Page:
HomeOpinionNew money does little to ease economic woes

New money does little to ease economic woes

News Analysis with Dumisani Ndlela

THE situation is disheartening. Just days after the old family of bearer cheques was phased out from the market under Project Sunrise — a Reserve Bank of Zimbabwe initiative heralding the dawn of a new era — inflationary pres

sures remain relentlessly entrenched in the country’s beleaguered economy.

Central bank governor Gideon Gono in July launched currency reforms aimed at discontinuing speculative activities which he blames as the major cause of the country’s inflationary woes.

But while the new bearer cheque system has brought convenience to business transactions, it has done little to stop the sharp hikes in prices and create stability in the crisis-sapped economy.

Inflation touched an all-time high of close to 1 200% in May although it subsided slightly over the past two months to 993,6% year-on-year for July.

But analysts predict a resurgence to about 1 200% before the year is out. Commodity prices have increased significantly over the past two months, putting pressure on incomes.

The currency reforms entailed the replacement of old bearer cheques, an equivalent of bank notes, with new bearer cheques with three zeros removed.

Gono set a three-week transition period from August 1 to 21 for the phasing out of the old bearer cheques, setting out tough conditions for deposits that were aimed at flushing out speculators.

He warned that the central bank would soon introduce a new currency and little notice would be given in phasing out bearer cheques in circulation.

Consumers who went shopping after their month-end salaries would have bought a five-litre jug of cooking oil for $3 500 during the five days to August 31.

This week, the price for the same product went up 36% to $4 750. This rate of price increases for basic food commodities has, regrettably, become the norm since Gono announced the package of currency reforms aimed at rescuing the country from hyperinflation.

“We will persuade the various arms of government to pursue those who cheat consumers,” Gono threatened this week.

For those that will go back to the supermarkets to restock groceries at the end of this month, the bad news is that prices might have trebled. And a weekly visit to the shops might be helpful to keep track of the price changes to avoid the proverbial shock of a lifetime.

Industrialists said a foreign currency crunch was driving prices up. The devaluation of the local unit on the foreign exchange market meant that the import costs for inputs had increased, and this had consequently led to price increases since Gono’s new measures were announced.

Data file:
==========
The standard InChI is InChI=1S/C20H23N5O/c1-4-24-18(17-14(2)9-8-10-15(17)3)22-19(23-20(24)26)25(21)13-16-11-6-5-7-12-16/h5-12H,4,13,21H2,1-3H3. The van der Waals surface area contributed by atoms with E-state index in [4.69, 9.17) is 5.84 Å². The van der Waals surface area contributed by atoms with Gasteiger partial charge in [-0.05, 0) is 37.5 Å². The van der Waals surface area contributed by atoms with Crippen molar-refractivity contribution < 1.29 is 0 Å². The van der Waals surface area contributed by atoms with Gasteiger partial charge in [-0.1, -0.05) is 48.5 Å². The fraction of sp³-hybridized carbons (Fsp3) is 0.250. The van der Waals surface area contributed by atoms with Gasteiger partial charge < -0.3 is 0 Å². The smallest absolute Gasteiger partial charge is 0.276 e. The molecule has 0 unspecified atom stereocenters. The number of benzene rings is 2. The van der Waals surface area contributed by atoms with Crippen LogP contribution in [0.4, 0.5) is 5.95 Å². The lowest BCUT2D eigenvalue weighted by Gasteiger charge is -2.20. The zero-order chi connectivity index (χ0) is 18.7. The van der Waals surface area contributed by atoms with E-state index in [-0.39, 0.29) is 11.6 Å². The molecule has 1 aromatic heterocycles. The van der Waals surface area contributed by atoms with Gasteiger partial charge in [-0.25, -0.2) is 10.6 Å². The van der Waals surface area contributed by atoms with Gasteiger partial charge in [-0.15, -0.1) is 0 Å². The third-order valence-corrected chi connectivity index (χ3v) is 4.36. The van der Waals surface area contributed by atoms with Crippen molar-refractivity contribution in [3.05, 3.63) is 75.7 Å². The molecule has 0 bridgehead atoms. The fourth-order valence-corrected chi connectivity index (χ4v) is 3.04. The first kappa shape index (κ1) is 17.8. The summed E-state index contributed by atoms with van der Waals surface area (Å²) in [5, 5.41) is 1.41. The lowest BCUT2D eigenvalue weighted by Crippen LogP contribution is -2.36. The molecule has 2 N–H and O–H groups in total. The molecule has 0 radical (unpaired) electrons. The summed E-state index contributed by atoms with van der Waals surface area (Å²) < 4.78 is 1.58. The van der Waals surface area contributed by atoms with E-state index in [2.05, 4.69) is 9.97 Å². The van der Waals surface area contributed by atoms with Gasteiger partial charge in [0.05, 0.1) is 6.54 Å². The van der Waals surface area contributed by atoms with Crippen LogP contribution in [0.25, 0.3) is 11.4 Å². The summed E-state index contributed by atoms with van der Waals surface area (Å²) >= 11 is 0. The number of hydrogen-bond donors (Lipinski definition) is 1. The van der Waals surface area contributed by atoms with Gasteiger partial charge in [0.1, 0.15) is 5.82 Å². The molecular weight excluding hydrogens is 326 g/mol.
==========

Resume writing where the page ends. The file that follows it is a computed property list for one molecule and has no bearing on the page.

For example, they said, the soya beans in the cooking oil, as well as material used in the production of the plastic containers, were being imported.

“If an industry is buying its foreign currency from the official market, then they have to factor in the devaluation effected by Gono. If they are sourcing the foreign currency from the parallel market, they have to factor in the daily movement of the currency on the parallel market, which might mean daily or weekly reviews on pricing,” an industry player told the Zimbabwe Independent.

Gono declared that August 1 marked the dawn of a new era in the fight against inflation, launching currency reforms he said would inhibit speculation and bring the country “some stability and convenience”.

“All of us would like the sun to set on the dark, speculative world of trading; cash hoarding and skyrocketing inflation so many of us have been conditioned to,” Gono said during his monetary policy review on July 31.

Analysts said Gono’s policy measures had failed to receive backing from business, resulting in continued price hikes that were militating against his efforts.

However, business was not increasing prices to frustrate Gono’s policies; they were doing so to remain in business and avoid job losses because of company closures, they said.

But a sizeable number of cabinet ministers, sources said, had raised muffled disapproval of the governor’s measures and were not supportive of his policies despite public pronouncements of support.

More significantly, most of the government ministers and ruling party elites were the major beneficiaries of the crisis but Gono had unwittingly aided them through cheap funds and subsidised fuel for their projects, analyst said.

Demand for cash has escalated, not abated, and analysts said the same old problem faced under the old currency system — people and corporate institutions not re-depositing cash back into the banks — was likely to become more pronounced because of the rate at which commodity prices were increasing.

“He did not address the issues that were causing people not to deposit their money in the banks,” said economic analyst John Robertson.

Gono, currently on a whirlwind tour of the country’s remote areas where the majority of people remain stuck with the old notes due to inaccessibility of banking facilities, said he would introduce new forms of bearer cheques for big “cash movers”.

“To ensure that GMB, Cottco and other buyers of agricultural products do not continue to flood the market with cash, I have proposed that a special, transferable bearer instrument be designed for use by these large cash movers in the economy,” Gono said.

Robertson said the cost of Gono’s venture was huge, and the governor could have recognised that he could not continue to bear the burden of printing huge volumes of bearer cheques to meet increasing demand.

The move to allow the GMB and other large cash movers was therefore a way of evading “the enormous costs of printing” bearer cheques, said Robertson.

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